Castle Lager PSL blighted by crisis of leadership

The England senior men’s national soccer team has not won a major title for 57 years.

1966 was the last time the Three Lions won a title when Alf Ramsay’s men beat West Germany 4-2 in the World Cup final at Wembley.

Then England skipper Bobby Moore was presented with the trophy by Queen Elizabeth II —the first and only time English football celebrated winning the global spectacle.

Despite not winning the World Cup or any major title in the last 57 years, English football commands respect, thanks to a vibrant top-flight league —the Premier League.

The English top-flight is arguably the most watched football league in the world, with a reported one billion homes in over 188 countries watching some of the biggest stars on the planet compete in it.

In any country which takes football as a business, the top-flight league is the benchmark as far as the game is concerned.

Regrettably, in Zimbabwe, the Castle Lager Premier Soccer League is a touchstone of the ailing Zimbabwean football.

The Premier Soccer League announced last week that league games have been  suspended until July 1. 

The suspension of league matches is just a tip of the iceberg as far problems affecting the PSL are concerned and understandably, observers are now arguing that the local top-flight is suffering from a crisis of leadership.

“The PSL leadership is a mess, and Farai Jere as the chairman, is responsible for the secretariat and should act wisely and  protect the integrity of the league’s decision-making. We are in a fix and in need of a crisis meeting to save our football,” reckons football data scout Solomon Munganyi.

During a PSL match between Cranborne Bullets and GreenFuel at the National Sports Stadium on May 12, the Premiership debutants’ coach Rodwell Dhlakama sat on the bench for the entire first half only to be told he could not do so for the second stanza.

Dhlakama was ejected from the bench by PSL marketing manager Rodwell Thabe because the former Ngezi Platinum Stars gaffer did not attend the refresher course held by the league ahead of the 2023 season.

Whether Thabe was right to eject Dhlakama from the bench or not is subject to debate but the simple question is: why was the coach allowed to sit on the bench in the first half?

Such incidents happening in the PSL, is a sad reality of how off colour the country’s top flight league has become.

Later that day (May 12), the PSL shocked the local football fraternity when they announced that Bata Stadium —the home of Gweru-based Premiership debutants Sheasham —had been banned from hosting league matches.

“This serves to advise that in the interest of all football stakeholders, Bata Stadium will not be hosting Castle Lager Premier Soccer League matches to allow completion of the construction work that is currently taking place at the stadium,” PSL  Communications and Media Liaison Officer Kudzai Bare said in a statement.

“We applaud Sheasham FC for embarking on such a massive project which will help change the Zimbabwean football landscape.”

Days prior to the announcement, Sheasham had hosted Highlanders in a league match at the Gweru facility.

In fact, the PSL held a roadshow in the city of progress,  during which they encouraged football fans to attend the Sheasham-Bosso game in their numbers.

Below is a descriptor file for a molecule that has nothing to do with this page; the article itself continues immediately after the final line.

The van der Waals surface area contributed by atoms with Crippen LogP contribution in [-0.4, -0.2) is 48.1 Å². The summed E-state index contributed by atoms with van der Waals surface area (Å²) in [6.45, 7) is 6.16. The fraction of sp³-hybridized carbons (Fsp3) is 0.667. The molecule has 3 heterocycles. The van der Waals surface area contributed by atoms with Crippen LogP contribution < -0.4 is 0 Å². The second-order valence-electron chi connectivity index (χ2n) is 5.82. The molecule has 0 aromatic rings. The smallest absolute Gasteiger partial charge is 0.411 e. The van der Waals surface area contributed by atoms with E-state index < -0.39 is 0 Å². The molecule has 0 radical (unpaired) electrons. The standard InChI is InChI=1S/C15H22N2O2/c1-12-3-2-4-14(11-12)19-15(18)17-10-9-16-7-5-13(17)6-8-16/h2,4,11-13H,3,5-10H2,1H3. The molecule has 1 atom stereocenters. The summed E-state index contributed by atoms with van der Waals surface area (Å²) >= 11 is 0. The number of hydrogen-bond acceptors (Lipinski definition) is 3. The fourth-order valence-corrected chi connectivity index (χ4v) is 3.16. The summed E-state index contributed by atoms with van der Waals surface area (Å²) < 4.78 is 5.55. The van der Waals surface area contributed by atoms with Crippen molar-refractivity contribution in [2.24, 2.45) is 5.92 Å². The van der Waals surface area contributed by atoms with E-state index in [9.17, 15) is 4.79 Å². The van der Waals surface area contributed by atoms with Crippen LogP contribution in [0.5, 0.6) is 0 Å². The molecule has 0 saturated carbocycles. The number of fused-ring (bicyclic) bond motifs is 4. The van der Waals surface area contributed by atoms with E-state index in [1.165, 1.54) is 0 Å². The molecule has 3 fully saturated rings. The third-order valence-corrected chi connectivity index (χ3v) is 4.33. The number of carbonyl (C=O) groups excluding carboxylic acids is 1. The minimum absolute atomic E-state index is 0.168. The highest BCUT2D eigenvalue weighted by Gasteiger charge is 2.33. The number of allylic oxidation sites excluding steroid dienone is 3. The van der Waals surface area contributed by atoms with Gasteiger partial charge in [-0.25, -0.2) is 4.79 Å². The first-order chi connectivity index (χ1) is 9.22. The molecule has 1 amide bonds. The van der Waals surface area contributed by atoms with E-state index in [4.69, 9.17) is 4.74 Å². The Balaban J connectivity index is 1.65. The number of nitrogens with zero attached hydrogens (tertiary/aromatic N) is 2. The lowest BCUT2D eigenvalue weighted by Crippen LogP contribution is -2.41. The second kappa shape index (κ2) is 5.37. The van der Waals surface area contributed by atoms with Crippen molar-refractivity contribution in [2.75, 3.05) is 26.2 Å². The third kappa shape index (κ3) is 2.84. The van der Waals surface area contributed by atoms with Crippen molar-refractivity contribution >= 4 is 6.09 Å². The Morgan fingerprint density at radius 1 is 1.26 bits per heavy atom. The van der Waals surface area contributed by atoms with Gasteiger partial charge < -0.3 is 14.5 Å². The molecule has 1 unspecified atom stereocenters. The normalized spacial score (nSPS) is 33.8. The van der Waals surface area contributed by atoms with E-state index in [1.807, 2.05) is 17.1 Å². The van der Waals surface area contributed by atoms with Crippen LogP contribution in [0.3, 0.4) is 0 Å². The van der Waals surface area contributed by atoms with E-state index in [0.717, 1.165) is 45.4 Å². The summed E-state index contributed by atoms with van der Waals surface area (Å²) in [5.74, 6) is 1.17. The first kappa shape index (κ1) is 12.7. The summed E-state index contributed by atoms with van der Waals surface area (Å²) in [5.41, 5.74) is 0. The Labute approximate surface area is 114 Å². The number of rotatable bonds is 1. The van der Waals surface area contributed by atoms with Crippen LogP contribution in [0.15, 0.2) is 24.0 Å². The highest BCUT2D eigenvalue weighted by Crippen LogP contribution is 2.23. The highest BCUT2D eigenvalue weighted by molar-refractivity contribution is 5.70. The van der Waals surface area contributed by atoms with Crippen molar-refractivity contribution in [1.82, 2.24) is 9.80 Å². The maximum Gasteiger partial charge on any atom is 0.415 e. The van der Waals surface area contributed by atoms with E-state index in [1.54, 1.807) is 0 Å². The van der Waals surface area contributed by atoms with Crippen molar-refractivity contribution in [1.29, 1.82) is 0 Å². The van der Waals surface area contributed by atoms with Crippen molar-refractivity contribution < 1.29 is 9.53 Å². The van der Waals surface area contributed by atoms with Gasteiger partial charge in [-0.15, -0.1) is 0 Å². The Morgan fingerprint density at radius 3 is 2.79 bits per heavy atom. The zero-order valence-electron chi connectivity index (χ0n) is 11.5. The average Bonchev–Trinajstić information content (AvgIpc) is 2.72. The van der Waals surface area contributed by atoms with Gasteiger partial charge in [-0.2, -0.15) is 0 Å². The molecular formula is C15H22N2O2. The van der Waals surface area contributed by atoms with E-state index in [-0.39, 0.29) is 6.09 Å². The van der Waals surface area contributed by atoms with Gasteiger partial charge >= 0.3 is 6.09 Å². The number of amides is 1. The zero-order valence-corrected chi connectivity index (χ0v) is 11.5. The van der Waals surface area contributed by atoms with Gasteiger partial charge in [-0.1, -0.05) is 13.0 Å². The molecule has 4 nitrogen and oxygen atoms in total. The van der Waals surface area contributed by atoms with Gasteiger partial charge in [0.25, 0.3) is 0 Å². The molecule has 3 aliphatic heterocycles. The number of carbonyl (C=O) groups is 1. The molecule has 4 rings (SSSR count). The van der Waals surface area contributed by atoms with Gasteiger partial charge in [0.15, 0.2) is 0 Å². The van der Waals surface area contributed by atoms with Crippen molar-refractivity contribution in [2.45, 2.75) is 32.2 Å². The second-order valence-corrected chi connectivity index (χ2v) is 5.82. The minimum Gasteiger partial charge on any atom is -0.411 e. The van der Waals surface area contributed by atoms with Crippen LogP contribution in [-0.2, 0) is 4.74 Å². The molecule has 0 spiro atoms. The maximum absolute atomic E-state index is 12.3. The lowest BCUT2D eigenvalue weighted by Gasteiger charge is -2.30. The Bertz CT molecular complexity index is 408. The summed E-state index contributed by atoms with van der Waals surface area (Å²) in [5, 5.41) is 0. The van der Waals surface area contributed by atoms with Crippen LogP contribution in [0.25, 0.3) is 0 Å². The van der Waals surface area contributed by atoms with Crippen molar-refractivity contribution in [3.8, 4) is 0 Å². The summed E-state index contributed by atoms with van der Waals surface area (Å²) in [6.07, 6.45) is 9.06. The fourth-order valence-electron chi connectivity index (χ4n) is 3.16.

The same fans were then informed days later, that the same stadium is not fit to host league games as the PSL leadership mysteriously overturned a decision by the ZIFA First Instance Body (FIB) —the local licensing body.

  Sheasham Vice President Happiness Dziva      explains what happened from the time Bata    Stadium was given the green to host league    matches, to the time it was banned by the   PSL, during a press conference held in  Gweru on May 26. 

In another bad advertisement of the country’s top-flight league, the PSL allowed Ngezi Platinum Stars to wear kits with the Fidelity Life logo on the left sleeve during their 1-0 over Yadah at the National Sports Stadium last Monday, despite clearly informing clubs ahead of the 2023 season,  that the deal with life assurance company had expired.

“This serves to inform all clubs to suspend the branding of shirt left hand sleeve with the Fidelity Life logo, as the contract with Fidelity Life Assurance of Zimbabwe has expired,” PSL Chief Executive Officer Kenedy Ndebele wrote in a memorandum to all clubs on February 13, 2023.

Ngezi Platinum Stars wore kits with the Fidelity Life Assurance logo on the left sleeves during their match against Yadah on June 5, despite the PSL clearly stating the contract with the company had expired. Picture: Libertino

Additionally, Bulawayo giants Highlanders announced on May 24 that they will put the logo of one of their sponsors —The Zimbabwe National Parks (Zimparks) —on the left sleeve on their playing kit.

“We are pleased to announce that we have entered into an accommodation partnership with the Zimbabwe National Parks and (Zimparks),” Bossso said in a statement.

“The arrangement will see the club’s first team camping at Maleme Lodges in Matopo for all our local matches. In return,  our first team will carry the ‘Visit Matopo’ on the left sleeve of our playing kits.”

The move violates section 1 (ii) of the PSL kit branding regulations, which states that “the left hand sleeve is mandatorily reserved for the league sponsors” and not that of a club.

While various paradoxes continue to mar the Castle Lager Premier Soccer League under the nose of the Farai Jere-led PSL administration,  the reputation of the country’s top-flight league continues to suffer.

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